Mithali's lonely journey

Mithali's lonely journey
At a tender age of 16 years and 205 days, Mithali Raj became the youngest centurion in the history of women’s ODIs. More than 18 years have passed since that unbeaten 114 against Ireland on her debut and the record stands rock solid, as does Mithali who remains India’s most trusted batswoman.

The 34-year-old, one of the finest willow wielders to ever grace the women’s cricket, has been the sturdiest flag-bearer for eves’ cricket in India. In a cricket-crazy country where male cricketers are treated like demigods, she has managed to carve a niche for herself through her unparalleled exploits with the bat despite women’s cricket being deprived of patronage from both the administrators and the public alike for a long period. 

 The Indian skipper further embellished her already glittering career by becoming the first women cricketer to score 6000 ODI runs during her course of 69 against Australia in the ongoing World Cup in England. The celebrations were somewhat muted as India went on to lose the match but the significance of the milestone can’t be lost on anyone. Just a few weeks ago in South Africa, Mithali’s long-time team-mate and medium pacer, Jhulan Goswami, had become the highest wicket-taker in women’s ODIs. And considering that women’s cricket in India has caught the attention of media and public only recently, Mithali and Jhulan’s achievements are quite exemplary.  
The two veterans, who are more towards the end of their proud careers than the beginnings, have done more than anyone else to raise the profile of the women’s game in India. Today, India can boast of a handful of talented women cricketers but for the longest of times, Mithali, almost alone, carried the weight of the Indian batting on her shoulders. The Indian captain for over a decade now, Mithali opened up about her batting after her 114-ball 69 failed to stop Australia from running roughshod over India the other day. 

 Mithali appeared to have found some meaty performers to give her the freedom to bat the way she always wanted to, and play the shots she had practiced and perfected. The likes of Smriti Mandhana, Harmanpreet Kaur, Veda Krishnamurthy, Punam Raut, among others, have shown their potential over the last couple of years but inconsistency has held them back from reaching the next level. In this World Cup, India reeled off four consecutive wins on the strength of Smriti and others’ swashbuckling displays but since then their performance has seen an alarming dip. It’s been once again Mithali who has had to shoulder the burden of anchoring and accelerating the innings.  

 “Obviously when you have a long career, there are bound to be lots of ups and downs” Mithali said after India’s loss to Australia that put their semifinal chances in jeopardy. “But one thing that has always been constant is the burden that I have carried all through my career. I felt that somewhere if I had few more batters to support me, maybe my game would have been much better. Even coming into the World Cup, considering how the team has been performing in the last two years, I felt it was the right time for me to elevate my own batting standards. But again it has come back to the same phase where me being in the middle gives a lot of confidence to the other batters, and it keeps the dressing room confident,” she explained.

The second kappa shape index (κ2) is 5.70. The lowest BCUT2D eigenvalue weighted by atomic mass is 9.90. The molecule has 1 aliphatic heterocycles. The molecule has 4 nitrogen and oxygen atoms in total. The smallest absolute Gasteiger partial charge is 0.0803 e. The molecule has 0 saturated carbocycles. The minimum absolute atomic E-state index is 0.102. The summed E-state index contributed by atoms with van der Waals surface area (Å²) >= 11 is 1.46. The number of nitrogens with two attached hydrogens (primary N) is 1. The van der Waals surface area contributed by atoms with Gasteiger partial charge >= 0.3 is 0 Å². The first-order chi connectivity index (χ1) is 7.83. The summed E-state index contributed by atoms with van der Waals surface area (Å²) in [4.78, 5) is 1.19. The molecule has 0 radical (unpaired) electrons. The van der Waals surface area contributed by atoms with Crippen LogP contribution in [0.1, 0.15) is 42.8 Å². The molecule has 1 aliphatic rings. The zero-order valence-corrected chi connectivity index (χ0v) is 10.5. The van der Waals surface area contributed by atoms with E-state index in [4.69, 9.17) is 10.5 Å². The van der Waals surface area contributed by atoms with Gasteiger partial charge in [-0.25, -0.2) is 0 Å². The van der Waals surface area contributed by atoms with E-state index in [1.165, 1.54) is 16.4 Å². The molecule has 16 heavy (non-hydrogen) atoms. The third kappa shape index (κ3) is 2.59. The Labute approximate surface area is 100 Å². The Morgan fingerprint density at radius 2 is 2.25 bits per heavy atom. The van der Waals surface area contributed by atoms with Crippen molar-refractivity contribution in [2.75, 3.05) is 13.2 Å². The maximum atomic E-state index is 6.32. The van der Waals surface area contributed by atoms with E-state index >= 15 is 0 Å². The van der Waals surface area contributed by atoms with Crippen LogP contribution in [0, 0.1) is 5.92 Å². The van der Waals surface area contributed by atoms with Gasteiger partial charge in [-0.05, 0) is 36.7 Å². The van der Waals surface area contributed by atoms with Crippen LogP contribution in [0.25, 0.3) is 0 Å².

Mithali has no doubt that it’s because of this responsibility that she has not been able to enhance her batting as much as she wants to. Like a true leader who puts the team before self, Mithali has sacrificed her personal glory so that the group benefits. Against Australia when she went at a strike rate of just over 60 runs per 100 balls, it was not because of want of ability to score quickly but because the situation demanded so.  

“Punam (Raut, the opener who scored a century in that match) did tell me, ‘you stay there.’ She feels confident when I’m around. If not for myself at least for a batter scoring runs, I need to be around. Because of that partnership we had a few more runs in the end. Had we lost my wicket, the whole responsibility would be on the middle order, which hasn’t been performing. I knew that I was taking a lot of time in the middle, but I was in a situation where I need to (stop) feeling bad that I’m taking many balls to get those runs. That was what the team required me to do, even (though) as a batter I wouldn’t have done that,” she offered.

Having accumulated over 6000 runs from 184 ODIs at an average of over 51, Mithali’s place among greats in women’s cricket is guaranteed. While it’s a tribute to her longevity that she is the most reliable Indian batter even in the autumn of her career, her younger team-mates would do well to take a cue from her. Mithali Raj got past Charlotte Edwards' tally of 5992, the previous highest ODI aggregate, in 16 fewer innings.

Mithali’s average of 51.52 is significantly higher than Edwards' 38.16.

Mithali also became the first player to complete 6000 runs in women's ODIs.

Along with Australia's Meg Lanning and Ellyse Perry, Mithali is the only other player to have an average of above 50 among players with 1500-plus runs.

Mithali averages 75.72 runs in India’s wins, the highest among players with 500-plus runs in wins. She also averages 65.07 when chasing and 109.68 in successful chases.

Mithali’s nine fifties in ODIs this year are the joint highest 50-plus scores in a year along with Ellyse Perry. In 12 innings this year, Mithali has scored 621 runs at an average of 77.62.

At 16 years and 205 days, Mithali is the youngest centurion (114 not out on her debut in 1999) in the history of women's ODIs.

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